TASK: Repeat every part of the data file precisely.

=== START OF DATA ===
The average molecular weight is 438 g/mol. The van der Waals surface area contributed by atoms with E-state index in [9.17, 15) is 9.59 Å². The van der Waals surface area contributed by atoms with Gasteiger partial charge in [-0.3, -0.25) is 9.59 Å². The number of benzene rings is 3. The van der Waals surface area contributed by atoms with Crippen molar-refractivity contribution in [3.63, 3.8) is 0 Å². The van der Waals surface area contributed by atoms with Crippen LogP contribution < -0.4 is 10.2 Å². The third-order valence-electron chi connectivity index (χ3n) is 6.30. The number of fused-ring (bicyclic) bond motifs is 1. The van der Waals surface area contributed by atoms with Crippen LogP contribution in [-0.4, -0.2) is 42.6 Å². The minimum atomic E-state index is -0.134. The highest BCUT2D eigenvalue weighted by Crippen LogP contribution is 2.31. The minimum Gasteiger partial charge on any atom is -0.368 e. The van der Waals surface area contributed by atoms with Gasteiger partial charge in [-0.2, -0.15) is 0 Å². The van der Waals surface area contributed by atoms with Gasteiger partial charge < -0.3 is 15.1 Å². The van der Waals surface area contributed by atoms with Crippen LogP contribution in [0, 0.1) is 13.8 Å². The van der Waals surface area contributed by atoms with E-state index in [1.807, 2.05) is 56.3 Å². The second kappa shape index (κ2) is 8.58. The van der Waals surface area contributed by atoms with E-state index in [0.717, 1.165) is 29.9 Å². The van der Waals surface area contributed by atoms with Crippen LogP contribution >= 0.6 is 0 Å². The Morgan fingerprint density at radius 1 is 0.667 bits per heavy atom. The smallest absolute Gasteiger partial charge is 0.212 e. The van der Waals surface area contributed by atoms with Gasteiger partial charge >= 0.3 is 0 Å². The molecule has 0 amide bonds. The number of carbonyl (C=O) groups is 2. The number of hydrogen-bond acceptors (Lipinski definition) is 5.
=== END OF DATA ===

The average molecular weight is 438 g/mol. The van der Waals surface area contributed by atoms with E-state index in [9.17, 15) is 9.59 Å². The van der Waals surface area contributed by atoms with Gasteiger partial charge in [-0.3, -0.25) is 9.59 Å². The number of benzene rings is 3. The van der Waals surface area contributed by atoms with Crippen molar-refractivity contribution in [3.63, 3.8) is 0 Å². The van der Waals surface area contributed by atoms with Crippen LogP contribution < -0.4 is 10.2 Å². The third-order valence-electron chi connectivity index (χ3n) is 6.30. The number of fused-ring (bicyclic) bond motifs is 1. The van der Waals surface area contributed by atoms with Crippen LogP contribution in [-0.4, -0.2) is 42.6 Å². The minimum atomic E-state index is -0.134. The highest BCUT2D eigenvalue weighted by Crippen LogP contribution is 2.31. The minimum Gasteiger partial charge on any atom is -0.368 e. The van der Waals surface area contributed by atoms with Gasteiger partial charge in [-0.2, -0.15) is 0 Å². The van der Waals surface area contributed by atoms with Gasteiger partial charge < -0.3 is 15.1 Å². The van der Waals surface area contributed by atoms with Crippen LogP contribution in [0, 0.1) is 13.8 Å². The van der Waals surface area contributed by atoms with E-state index in [1.807, 2.05) is 56.3 Å². The second kappa shape index (κ2) is 8.58. The van der Waals surface area contributed by atoms with E-state index in [0.717, 1.165) is 29.9 Å². The van der Waals surface area contributed by atoms with Crippen LogP contribution >= 0.6 is 0 Å². The Morgan fingerprint density at radius 1 is 0.667 bits per heavy atom. The smallest absolute Gasteiger partial charge is 0.212 e. The van der Waals surface area contributed by atoms with Gasteiger partial charge >= 0.3 is 0 Å². The molecule has 0 amide bonds. The number of carbonyl (C=O) groups is 2. The number of hydrogen-bond acceptors (Lipinski definition) is 5.